A raster image cube (Click to expand)

Monitoring crop biomass

As farming is all about the production of (edible) biomass, monitoring the development of the crops is important for farmers to take management decisions. Drone images are very well suited for this type of application. One of the simplest approaches is to use drones to monitor the ground coverage of (individual) crops throughout the growing season. We can train computer algorithms to recognize the difference in appearance between crop pixels and non-crop pixels (e.g. shade, bare soil and weeds), so they can learn to automatically extract all the crop pixels from drone images. Based on the classification (crop or non-crop) of the pixels, maps can be derived where areas with lower crop coverage can be detected and decisions can be made for remediation (e.g. fertilizer or herbicide application).

More advanced image processing allows to estimate the height of individual plants and to use the height data to estimate biomass. Therefore, the 2D drone images are converted into a 3D representation of crops (see Figure 3). From this 3D representation it becomes possible to extract structural information such as canopy height and volume as indicators for the amount of biomass. Figure 2 below illustrates how such 3D representations derived from drone images allow to monitor the growth of perennial ryegrass, which can be found on pasture lands.

Figure 2 – How 3D reprenestations derived from drone images allow us to monitor growth of perennial ryegrass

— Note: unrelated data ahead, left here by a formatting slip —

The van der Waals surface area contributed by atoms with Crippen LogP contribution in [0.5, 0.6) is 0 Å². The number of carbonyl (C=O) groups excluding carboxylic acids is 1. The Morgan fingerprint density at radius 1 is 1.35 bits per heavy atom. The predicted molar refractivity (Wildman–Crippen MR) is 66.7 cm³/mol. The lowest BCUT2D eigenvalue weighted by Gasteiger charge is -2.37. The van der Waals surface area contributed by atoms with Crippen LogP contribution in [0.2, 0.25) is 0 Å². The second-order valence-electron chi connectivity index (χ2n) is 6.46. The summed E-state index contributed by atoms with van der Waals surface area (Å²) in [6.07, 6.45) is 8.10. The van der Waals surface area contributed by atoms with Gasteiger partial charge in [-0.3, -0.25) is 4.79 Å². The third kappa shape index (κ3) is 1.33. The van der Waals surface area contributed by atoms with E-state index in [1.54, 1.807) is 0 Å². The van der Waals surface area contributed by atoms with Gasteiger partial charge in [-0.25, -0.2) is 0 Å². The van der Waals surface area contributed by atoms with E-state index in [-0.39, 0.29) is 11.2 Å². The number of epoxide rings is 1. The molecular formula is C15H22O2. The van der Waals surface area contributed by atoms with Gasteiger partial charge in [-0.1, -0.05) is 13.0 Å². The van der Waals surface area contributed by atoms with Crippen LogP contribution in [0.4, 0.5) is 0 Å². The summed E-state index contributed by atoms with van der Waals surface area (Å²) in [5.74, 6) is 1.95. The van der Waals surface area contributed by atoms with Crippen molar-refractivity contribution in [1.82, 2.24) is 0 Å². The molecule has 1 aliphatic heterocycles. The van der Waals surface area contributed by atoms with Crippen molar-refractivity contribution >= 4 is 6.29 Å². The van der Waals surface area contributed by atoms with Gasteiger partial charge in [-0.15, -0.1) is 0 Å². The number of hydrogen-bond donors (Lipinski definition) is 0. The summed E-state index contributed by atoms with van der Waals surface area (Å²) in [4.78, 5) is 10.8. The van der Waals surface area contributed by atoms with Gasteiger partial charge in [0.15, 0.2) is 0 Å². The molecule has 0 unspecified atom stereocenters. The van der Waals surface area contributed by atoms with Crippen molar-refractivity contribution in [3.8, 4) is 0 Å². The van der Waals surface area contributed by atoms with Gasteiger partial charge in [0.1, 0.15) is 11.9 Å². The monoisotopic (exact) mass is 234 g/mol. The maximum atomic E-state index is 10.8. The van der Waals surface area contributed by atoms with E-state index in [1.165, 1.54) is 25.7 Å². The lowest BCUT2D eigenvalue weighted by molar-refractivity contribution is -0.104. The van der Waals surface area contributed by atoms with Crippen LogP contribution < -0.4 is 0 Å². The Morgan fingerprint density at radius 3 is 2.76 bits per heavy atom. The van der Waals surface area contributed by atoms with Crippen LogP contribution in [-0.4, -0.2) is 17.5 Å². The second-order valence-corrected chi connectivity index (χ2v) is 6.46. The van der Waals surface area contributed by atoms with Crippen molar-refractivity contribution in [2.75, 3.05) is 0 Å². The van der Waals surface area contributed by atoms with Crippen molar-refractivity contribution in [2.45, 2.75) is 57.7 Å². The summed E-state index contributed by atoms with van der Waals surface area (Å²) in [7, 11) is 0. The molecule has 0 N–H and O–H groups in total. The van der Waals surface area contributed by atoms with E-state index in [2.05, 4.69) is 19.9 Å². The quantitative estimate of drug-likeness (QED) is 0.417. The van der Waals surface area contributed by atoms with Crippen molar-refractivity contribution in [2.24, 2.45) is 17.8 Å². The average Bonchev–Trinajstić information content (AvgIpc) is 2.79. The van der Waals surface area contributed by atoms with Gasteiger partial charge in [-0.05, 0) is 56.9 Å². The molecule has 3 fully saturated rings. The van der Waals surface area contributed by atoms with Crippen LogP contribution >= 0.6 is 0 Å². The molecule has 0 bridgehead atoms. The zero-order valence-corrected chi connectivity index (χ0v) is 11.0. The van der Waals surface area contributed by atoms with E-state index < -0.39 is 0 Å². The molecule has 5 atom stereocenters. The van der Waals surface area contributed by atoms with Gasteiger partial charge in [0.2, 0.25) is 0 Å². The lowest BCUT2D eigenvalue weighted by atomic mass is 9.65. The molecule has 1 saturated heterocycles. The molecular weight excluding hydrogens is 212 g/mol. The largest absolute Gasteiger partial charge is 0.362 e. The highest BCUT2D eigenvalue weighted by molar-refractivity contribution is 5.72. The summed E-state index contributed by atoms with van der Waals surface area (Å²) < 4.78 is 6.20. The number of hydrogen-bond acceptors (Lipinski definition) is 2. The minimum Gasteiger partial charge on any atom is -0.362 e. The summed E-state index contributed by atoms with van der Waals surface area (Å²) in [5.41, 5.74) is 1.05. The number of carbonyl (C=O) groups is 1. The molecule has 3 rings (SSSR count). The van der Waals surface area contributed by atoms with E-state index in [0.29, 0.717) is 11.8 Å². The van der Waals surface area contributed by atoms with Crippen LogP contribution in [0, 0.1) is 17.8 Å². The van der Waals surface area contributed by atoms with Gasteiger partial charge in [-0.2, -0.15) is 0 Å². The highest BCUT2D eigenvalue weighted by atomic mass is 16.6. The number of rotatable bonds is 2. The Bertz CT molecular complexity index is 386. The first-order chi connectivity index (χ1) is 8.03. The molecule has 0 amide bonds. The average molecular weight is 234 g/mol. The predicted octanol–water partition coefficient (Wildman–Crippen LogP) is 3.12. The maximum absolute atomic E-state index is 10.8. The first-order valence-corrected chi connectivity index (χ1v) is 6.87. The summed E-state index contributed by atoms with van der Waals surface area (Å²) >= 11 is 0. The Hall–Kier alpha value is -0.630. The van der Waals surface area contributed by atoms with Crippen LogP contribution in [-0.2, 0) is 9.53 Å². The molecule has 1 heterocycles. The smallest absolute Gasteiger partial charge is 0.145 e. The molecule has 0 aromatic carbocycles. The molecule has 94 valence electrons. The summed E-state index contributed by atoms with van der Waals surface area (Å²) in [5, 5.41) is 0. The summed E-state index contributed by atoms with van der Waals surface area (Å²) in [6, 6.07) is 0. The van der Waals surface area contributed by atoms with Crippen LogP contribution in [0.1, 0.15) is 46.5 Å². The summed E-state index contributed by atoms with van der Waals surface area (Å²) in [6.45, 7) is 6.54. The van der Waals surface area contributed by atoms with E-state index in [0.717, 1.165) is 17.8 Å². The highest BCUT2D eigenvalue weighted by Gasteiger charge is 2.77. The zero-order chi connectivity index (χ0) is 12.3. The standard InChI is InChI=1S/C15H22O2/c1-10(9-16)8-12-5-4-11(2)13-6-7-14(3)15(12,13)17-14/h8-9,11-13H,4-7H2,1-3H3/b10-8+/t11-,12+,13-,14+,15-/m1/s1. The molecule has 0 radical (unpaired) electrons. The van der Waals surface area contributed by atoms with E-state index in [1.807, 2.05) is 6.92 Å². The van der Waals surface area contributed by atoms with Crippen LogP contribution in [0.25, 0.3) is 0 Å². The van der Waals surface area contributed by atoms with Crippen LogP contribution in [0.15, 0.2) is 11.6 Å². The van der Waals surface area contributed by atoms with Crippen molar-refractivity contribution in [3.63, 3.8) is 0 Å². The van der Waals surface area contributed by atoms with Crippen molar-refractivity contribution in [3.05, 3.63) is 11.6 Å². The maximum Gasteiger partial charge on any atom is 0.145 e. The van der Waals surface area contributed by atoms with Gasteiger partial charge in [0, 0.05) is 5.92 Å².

Figure 2 (Click to expand)

Figure 3 – From 2D images to a 3D model of crops

When drone images are collected, they are often collected as a series of overlapping images as can be seen from the illustration below

Figure 3 (Click to expand)

The main reason for collecting overlapping drone images is to allow the development of a 3D model that also includes height information. A commonly applied procedure to achieve this is Structure from Motion (SfM). This approach is based on the theory of stereo vision, mimicking the way human vision allows the perception of depth. The basic principle is that you observe the same object from different observation positions/angles (i.e. different position of both eyes in human vision vs different viewing angles in case of overlapping drone images).

Below you can see an illustration of the SfM approach applied on drone images acquired over a pear orchard in Belgium (Figure 4). The 3D structure of individual branches and leaves becomes apparent.

Figure 4 – 2D RGB image and 3D Point Image

Figure 4 (Click to expand)

Counting Flowers and Fruits